Firing Up Progression

progressive wages

Some 33,000 security officers (SO) will stand to benefit from the launch of the Progressive Wage Model (PWM) for the security industry by the Security Tripartite Cluster (STC).

Led by the Labour Movement, the PWM was launched on 29 October 2014 at the NTUC Centre by NTUC Deputy Secretary-General Heng Chee How, who chairs the STC.

DSG Heng shared that besides wage recommendations, the STC has also agreed on “skills specifications, training requirements as well as support for improved productivity, use of equipment and better technology.”


As recommended by the STC, the PWM will consist of five levels with different job functions and level of responsibilities of SOs. The recommended starting monthly basic wage for SOs is $1,100, up from the current $800. This increases as the SO becomes better skilled, more productive and takes on more responsibilities.

From 1 September 2016, PWM for the security industry will be included as a mandatory licensing condition under the security agency licenses issued by the Singapore Police Force, so that changes are implemented consistently across the industry to achieve a level playing field for all security agencies (SAs).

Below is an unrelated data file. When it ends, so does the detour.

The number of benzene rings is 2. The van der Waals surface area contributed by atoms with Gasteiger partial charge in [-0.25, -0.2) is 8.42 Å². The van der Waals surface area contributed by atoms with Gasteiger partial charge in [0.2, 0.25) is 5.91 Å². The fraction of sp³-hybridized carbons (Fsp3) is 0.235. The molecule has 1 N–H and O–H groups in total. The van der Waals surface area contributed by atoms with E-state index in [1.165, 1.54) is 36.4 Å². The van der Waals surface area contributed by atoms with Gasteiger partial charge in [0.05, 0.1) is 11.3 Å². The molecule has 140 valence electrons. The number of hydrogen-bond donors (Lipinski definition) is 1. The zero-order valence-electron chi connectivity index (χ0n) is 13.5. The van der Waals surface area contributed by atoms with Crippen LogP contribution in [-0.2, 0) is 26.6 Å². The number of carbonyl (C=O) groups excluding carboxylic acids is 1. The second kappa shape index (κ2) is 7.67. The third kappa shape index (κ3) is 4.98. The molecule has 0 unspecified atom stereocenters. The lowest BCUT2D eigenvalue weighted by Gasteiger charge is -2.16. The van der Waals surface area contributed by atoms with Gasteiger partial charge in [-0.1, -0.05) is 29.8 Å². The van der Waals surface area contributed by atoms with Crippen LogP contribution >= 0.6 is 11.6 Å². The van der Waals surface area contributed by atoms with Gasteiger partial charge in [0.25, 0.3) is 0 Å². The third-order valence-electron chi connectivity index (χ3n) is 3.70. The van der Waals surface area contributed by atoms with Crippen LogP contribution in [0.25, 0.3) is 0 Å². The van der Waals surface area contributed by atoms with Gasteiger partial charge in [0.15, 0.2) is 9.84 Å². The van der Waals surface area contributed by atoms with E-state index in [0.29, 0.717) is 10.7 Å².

NTUC Assistant Secretary- General and U Care Centre Director Zainal Sapari shared that there is no need for a separate legislation of the security PWM as the STC identified the licensing requirement by the PLRD (Police Licensing & Regulatory Department) for SAs as a “practical and easier way to ensure enforcement of the PWM”.


To combat current long working hours and manpower shortage, the STC recommends that the industry adopts progressive practices to reduce overtime hours clocked by SOs. The STC commends SAs who have taken steps to reduce the excessive working hours of SOs from a six-day to a five/six-day week and from some 95 overtime hours monthly to 72 hours.

The STC will consider recommending an end to overtime exemption for the industry in 2017 after carefully monitoring industry movements, changes in shift patterns and streamlining of manpower requirements that may take place in the next two to three years.


The industry stakeholders were urged to make full use of the schemes offered by the Government, NTUC and NTUC’s e2i (Employment and Employability Institute) to adopt the PWM and embark on productivity improvements.

All in, the PWM will help SOs receive higher basic wages that commensurate with training, better skill sets, enhanced service standards and higher productivity.

“The PWM will enable me to have more skills so I can do my job better,” shared security officer Sarojini Sethuram, 61.

(Source: NTUC This Week) 




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